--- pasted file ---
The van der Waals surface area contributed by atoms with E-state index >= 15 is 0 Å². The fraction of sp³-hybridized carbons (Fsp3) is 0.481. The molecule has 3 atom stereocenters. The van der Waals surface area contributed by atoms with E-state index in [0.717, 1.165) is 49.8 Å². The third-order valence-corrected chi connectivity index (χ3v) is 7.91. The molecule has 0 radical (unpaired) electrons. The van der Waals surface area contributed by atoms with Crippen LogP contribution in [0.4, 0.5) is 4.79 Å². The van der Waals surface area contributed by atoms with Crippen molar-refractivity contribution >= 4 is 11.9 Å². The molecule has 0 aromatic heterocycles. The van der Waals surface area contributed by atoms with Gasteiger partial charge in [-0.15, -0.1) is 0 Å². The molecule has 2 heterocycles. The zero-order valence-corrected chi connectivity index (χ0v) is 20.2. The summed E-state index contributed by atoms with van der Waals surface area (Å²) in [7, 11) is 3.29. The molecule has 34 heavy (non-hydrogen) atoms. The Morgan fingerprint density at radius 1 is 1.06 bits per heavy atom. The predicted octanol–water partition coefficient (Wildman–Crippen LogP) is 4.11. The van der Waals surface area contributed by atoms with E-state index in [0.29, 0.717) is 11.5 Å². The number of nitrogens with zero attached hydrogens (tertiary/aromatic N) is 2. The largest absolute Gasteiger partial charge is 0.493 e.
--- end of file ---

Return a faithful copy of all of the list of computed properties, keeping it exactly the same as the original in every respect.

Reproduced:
The van der Waals surface area contributed by atoms with E-state index >= 15 is 0 Å². The fraction of sp³-hybridized carbons (Fsp3) is 0.481. The molecule has 3 atom stereocenters. The van der Waals surface area contributed by atoms with E-state index in [0.717, 1.165) is 49.8 Å². The third-order valence-corrected chi connectivity index (χ3v) is 7.91. The molecule has 0 radical (unpaired) electrons. The van der Waals surface area contributed by atoms with Crippen LogP contribution in [0.4, 0.5) is 4.79 Å². The van der Waals surface area contributed by atoms with Crippen molar-refractivity contribution >= 4 is 11.9 Å². The molecule has 0 aromatic heterocycles. The van der Waals surface area contributed by atoms with Gasteiger partial charge in [-0.15, -0.1) is 0 Å². The molecule has 2 heterocycles. The zero-order valence-corrected chi connectivity index (χ0v) is 20.2. The summed E-state index contributed by atoms with van der Waals surface area (Å²) in [7, 11) is 3.29. The molecule has 34 heavy (non-hydrogen) atoms. The Morgan fingerprint density at radius 1 is 1.06 bits per heavy atom. The predicted octanol–water partition coefficient (Wildman–Crippen LogP) is 4.11. The van der Waals surface area contributed by atoms with E-state index in [0.29, 0.717) is 11.5 Å². The number of nitrogens with zero attached hydrogens (tertiary/aromatic N) is 2. The largest absolute Gasteiger partial charge is 0.493 e.